"We noticed something curious," Trujillo says, "and said 'someone should go explore this further'."

(Scientific American is part of Nature Publishing Group.)

Several groups did, and agreed that the case for a hidden planet was plausible but still quite speculative.


The new analysis strengthens that case dramatically, however. The similarity of the arguments of perihelion turns out to be "just the tip of the iceberg," Batygin says.


The first thing he and Brown did, he says, was to analyze Trujillo and Sheppard's data with entirely fresh eyes.

"What we noticed," Batygin says, "was that the long axes of these objects' orbits fall into the same quadrant of the sky."

In other words, they point in the same direction. That outcome was not guaranteed; two bodies can have similar arguments of perihelion even if their orbits are not otherwise physically similar.


But when Brown and Batygin plotted the orbits of those outer solar system objects, they noticed that their highly elliptical orbit shapes were closely aligned.

"Shouldn't something like that be hard to miss?" Brown asks.


"Yes, you would think so. This a case where we had our noses buried in the data, never stepping back and looking at the solar system from above. I couldn't believe I'd never noticed this before," he says.


"It's ridiculous."

The directionality of the orbits was an even stronger hint that something was physically herding these distant objects.

"At first," Brown says, "we said 'there can't be a planet out there - that's crazy.'"

So they examined the most likely alternative - that the Kuiper Belt of icy objects beyond Pluto had formed all of its bodies into a clump naturally, much as galaxies pulled themselves into shape gravitationally out of the cosmic cloud of gas that emerged from the big bang.


The problem with that scenario, the authors realized, was that the Kuiper Belt lacks the mass to make it happen. When the scientists turned to the "crazy" notion of a planet, however, their simulations generated just the right kind of aligned orbits.


They also revealed something else:

The gravity of a giant planet should lead to an entirely independent set of objects whose orbits are not aligned with one another but are sharply tilted compared with the orbits of the planets - up to 90 degrees away from the plane of the solar system or even more.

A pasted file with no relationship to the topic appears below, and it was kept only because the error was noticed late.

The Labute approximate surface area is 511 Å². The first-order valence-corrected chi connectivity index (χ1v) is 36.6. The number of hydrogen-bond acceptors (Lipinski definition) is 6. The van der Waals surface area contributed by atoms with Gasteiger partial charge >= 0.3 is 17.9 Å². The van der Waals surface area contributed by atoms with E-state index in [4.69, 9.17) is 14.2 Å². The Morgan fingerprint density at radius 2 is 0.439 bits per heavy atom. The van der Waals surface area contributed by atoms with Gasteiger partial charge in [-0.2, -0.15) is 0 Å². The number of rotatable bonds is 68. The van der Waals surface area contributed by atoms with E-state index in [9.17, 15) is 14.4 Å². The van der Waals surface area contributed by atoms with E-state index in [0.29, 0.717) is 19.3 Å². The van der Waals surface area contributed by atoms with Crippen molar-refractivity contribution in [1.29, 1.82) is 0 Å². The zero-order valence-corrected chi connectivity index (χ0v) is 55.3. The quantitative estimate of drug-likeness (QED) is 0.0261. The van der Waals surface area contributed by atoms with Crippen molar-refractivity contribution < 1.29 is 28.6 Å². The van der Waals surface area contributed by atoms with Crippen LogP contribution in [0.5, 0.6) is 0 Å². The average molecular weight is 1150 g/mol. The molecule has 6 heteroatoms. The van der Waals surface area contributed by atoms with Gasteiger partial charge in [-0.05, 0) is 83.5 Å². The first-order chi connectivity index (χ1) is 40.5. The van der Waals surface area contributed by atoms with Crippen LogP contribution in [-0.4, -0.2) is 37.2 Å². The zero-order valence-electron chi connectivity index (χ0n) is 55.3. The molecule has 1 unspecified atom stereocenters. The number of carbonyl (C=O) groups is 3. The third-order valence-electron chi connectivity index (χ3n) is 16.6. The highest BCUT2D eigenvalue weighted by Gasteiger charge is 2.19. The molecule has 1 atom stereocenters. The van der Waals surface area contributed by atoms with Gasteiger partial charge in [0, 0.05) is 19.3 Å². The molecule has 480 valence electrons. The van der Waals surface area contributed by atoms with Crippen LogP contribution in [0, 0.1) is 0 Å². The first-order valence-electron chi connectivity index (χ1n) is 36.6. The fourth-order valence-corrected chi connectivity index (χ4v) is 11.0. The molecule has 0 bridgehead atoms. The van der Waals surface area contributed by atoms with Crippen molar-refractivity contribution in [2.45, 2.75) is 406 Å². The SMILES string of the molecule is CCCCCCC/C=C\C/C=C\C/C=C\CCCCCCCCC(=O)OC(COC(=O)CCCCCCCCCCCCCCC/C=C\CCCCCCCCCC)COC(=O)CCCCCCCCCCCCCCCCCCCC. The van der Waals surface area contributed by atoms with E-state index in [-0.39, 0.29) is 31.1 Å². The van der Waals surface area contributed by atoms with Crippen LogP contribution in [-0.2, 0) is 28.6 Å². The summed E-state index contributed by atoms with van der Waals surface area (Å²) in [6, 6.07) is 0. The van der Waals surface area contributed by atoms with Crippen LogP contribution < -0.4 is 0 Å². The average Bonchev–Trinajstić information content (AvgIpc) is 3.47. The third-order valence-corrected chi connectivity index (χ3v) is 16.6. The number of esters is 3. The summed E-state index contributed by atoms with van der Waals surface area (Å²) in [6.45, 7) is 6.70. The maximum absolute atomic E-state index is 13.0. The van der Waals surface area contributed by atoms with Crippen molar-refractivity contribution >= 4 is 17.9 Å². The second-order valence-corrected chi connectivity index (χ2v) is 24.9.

"That seemed really puzzling," Batygin says. "But then Mike said, 'I think I've seen something like these in the data'."

Sure enough, observers have spotted a half dozen or so objects just like this and nobody had come up with a good explanation of how they might have gotten there.


Now Batygin and Brown's simulation was providing one.

"The fact that they're now marshaling two new, independent lines of evidence for a hypothetical planet," Laughlin says, "makes their case even stronger."

The gravity of a hypothetical Planet Nine could explain the peculiar orbits of two different sets of objects that lie out beyond Pluto.


The diagram was created using WorldWide Telescope.
Caltech/R. Hurt (IPAC)

Super Earth

The planet that best fits the data would be on the order of 10 times as massive as Earth - putting it in the so-called "Super Earth" category, which includes many planets around other stars but none, until now, in our own solar system - and smaller than Neptune, the fourth-largest known planet orbiting the sun, which has about 17 Earth masses.


Its most probable orbit is a highly elongated one that brings it to within 35 billion kilometers of the sun at the closest ("that's where it does all the damage," Brown says) and between three and six times as far away at its most distant.


Even at that enormous distance, Planet Nine could in principle be spotted with existing telescopes - most easily with the Japanese Subaru Telescope in Hawaii, which not only has a huge mirror for trapping faint light but also a wide field of view that would allow searchers to efficiently scan big swaths of sky.

"Unfortunately, we don't own the Subaru," Brown says, "which means we're unlikely to be the ones who find it. So we're telling everyone else where to look."

Until they actually see it, astronomers cannot say definitively that Planet Nine is real.

"I tend to be very suspicious of claims of an extra planet in the solar system," says Hal Levison of SwRI.


"I have seen many, many such claims in my career, and all of them have been wrong."

The orbital alignment is genuine, he acknowledges.

"Something is creating it. But what that something is needs to be explored a bit more."

Overall, however, planetary scientists are clearly thrilled by the prospect that we might be on the verge of such a major discovery.

"When I was growing up," Sheppard says, "we thought the big planets had all been found. It would be very exciting and very surprising to learn that we were wrong."

The mood of the astronomical community is perfectly captured, Greg Laughlin says, by something British astronomer John Herschel said to the British Association for the Advancement of Science in a talk on September 10, 1846.

Irregularities had been spotted in the orbit of Uranus, suggesting that the gravity of an unknown, massive planet was tugging on it.


Referring to the mystery object, Hershel said:

"We see it as Columbus saw America from the shores of Spain. Its movements have been felt along the far-reaching line of our analysis with a certainly hardly inferior to ocular demonstration."

Just two weeks later Neptune was discovered, right where the theorists' calculations said it should be.